Corydoras adolfoi was officially described by Burgess in 1982. The genus name Corydoras consists of two parts: Cory means “helmet” and doras means “skin”. The name is a reference to the double row of bony plates under the skin on the flank of this genus. These bony plates act as a kind of armor, hence the common collective name for this group of fish: Armored Catfish. Due to the possession of the bony plates, they do not need any further protection, so they do not have scales.
The species name adolfoi is in honor of the fish catcher and exporter Adolfo Schwartz of Tyrkys Aquarium in Manaus Brazil. He has been of great value to TFH Publications in capturing and securing rare, unknown and interesting species.
Corydoras adolfoi is a schooling fish that is best kept with a minimum of 6 to 8 pieces. Very very peaceful species, which can be kept together very well with South American Tetras. With a school of Tetra’s in the middle, this fish will be stimulated to show itself a lot.
The difference in gender can be seen in the shape and size. The female is thicker and larger than the male.
Brazil, Rio Negro, near Saão Gabriel da Cachoeira, Roi Uaupes.
Corydoras adolfoi is omnivorous but they prefer small live food. Dry food in the form of tablets is also popular.
The aquarium must have a minimum length of 60 centimeters. But I prefer 80 centimeters. Furthermore, a dark sandy bottom. The substrate should not be sharp (this applies to all bottom dwellers) as they can damage their barbels. The aquarium should be densely planted. With a little bit of free soil to dig on. Soft and black water is their main preference.
On the bottom, you prefer to use rounded (filter) sand. They dig through the substrate with their barbels. Using sharp sand or gravel can damage their barbels. The damage causes inflammation where they sometimes even lose their complete barbels. It is, therefore, better to keep them on non-sharp sand. By the way, the barbels grow back slowly as soon as they are kept on sand again.
In nature, fish have to deal with fluctuating temperatures. Keeping fish at the minimum or maximum temperature for a long time is not always desirable and can shorten the average lifespan of the fish.
Breeding Corydoras adolfoi
Several Corydoras adolfoi have to be used for breeding. Each female lays about 25 to 30 eggs in 2 weeks, which are glued to the glass of bread leaf. The fry can be raised with infusoria, microworms and newly hatched brine shrimp. The parents must be removed after spawning, otherwise, they will eat the eggs. If you don’t want to remove the parents, you can always try to remove the eggs (without removing them from the water, although this usually damages them).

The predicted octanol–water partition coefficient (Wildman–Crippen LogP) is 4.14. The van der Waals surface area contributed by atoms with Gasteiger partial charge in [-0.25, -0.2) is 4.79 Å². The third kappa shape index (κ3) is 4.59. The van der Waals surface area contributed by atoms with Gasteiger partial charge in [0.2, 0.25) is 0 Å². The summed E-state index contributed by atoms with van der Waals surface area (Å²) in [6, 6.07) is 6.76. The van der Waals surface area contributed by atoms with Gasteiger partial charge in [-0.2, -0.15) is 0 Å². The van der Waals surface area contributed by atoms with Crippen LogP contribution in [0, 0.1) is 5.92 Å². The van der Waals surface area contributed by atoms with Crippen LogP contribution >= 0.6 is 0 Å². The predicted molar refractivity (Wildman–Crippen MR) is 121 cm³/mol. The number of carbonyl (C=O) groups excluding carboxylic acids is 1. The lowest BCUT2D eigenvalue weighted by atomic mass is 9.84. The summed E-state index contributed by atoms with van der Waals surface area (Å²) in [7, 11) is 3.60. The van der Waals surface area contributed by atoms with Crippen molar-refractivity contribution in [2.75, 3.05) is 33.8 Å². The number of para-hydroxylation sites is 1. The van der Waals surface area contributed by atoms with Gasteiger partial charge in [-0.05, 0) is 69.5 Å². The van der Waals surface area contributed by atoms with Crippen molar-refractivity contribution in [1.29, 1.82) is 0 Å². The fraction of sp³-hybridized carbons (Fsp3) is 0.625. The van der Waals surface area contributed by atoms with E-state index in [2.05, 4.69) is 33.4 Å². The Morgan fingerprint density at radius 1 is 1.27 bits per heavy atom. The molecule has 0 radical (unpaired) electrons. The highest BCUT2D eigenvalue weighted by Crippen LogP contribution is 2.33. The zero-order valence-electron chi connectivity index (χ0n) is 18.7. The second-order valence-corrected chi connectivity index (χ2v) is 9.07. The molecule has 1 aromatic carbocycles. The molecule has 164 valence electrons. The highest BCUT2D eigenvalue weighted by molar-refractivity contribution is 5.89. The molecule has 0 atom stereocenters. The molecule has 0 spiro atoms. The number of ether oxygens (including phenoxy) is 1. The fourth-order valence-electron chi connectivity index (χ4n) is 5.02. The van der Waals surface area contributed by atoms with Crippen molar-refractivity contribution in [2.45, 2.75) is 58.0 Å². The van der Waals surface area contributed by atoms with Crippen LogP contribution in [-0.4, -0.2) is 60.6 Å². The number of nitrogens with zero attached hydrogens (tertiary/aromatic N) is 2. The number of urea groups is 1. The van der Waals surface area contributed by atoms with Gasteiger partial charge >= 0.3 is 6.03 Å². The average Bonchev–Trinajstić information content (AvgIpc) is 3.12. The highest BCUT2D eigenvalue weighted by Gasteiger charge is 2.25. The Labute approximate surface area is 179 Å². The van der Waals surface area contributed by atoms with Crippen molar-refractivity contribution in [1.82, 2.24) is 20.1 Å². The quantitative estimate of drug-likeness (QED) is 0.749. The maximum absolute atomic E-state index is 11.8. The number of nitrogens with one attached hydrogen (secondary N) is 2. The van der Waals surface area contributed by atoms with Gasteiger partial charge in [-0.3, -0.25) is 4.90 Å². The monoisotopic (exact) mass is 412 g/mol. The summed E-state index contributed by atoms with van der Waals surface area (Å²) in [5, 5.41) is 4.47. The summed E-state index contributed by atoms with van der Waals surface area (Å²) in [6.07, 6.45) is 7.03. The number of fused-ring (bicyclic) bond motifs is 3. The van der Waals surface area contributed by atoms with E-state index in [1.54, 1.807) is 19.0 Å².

Beware! Corydoras adolfoi is sometimes confused with Corydoras duplicareus (which remains much smaller but looks exactly the same, except for the often thicker black stripe on the back. This is also cheaper on the market, but not as commonly available as adolfoi) and with De Corydoras imitator (this one has a longer snout than the adolfoi.
Many Corydoras species have a venomous self-defense mechanism to avoid being eaten by larger fish. In case of danger, they can spread and lock the spines in their dorsal and pectoral fins. As a result, they get stuck in the mouth or throat of the attacker, so that another fish will not want to swallow a Corydoras.
Even when catching a Corydoras with a net, they regularly hang in the net with these spines. Be careful when loosening, if the spine gets into your skin it can partially break off and remain in the skin. These wounds are painful and often become inflamed.
In addition to the pointy spines, some Corydoras species can release a toxin into the water when stressed or in danger. When transported in too small a volume of water or too many Corydoras in the small space, this can lead to rapid death among the fish. It is therefore preferable to only transport the Corydoras with other Corydoras and not too much in one bag.
Because little research has been done on this venom, it is not clear whether this venom is spread from the gills or from the spines. It is thought that at least Corydoras adolfoi, Corydoras arcuatus, Corydoras melini, Corydoras metae, Corydoras panda, Corydoras robineae, Corydoras rabauti, Corydoras atropersonatus, Corydoras sterbai and Corydoras trilineatus have this poison.
John de Lange
Bijgewerkt op 5 August 2023 door John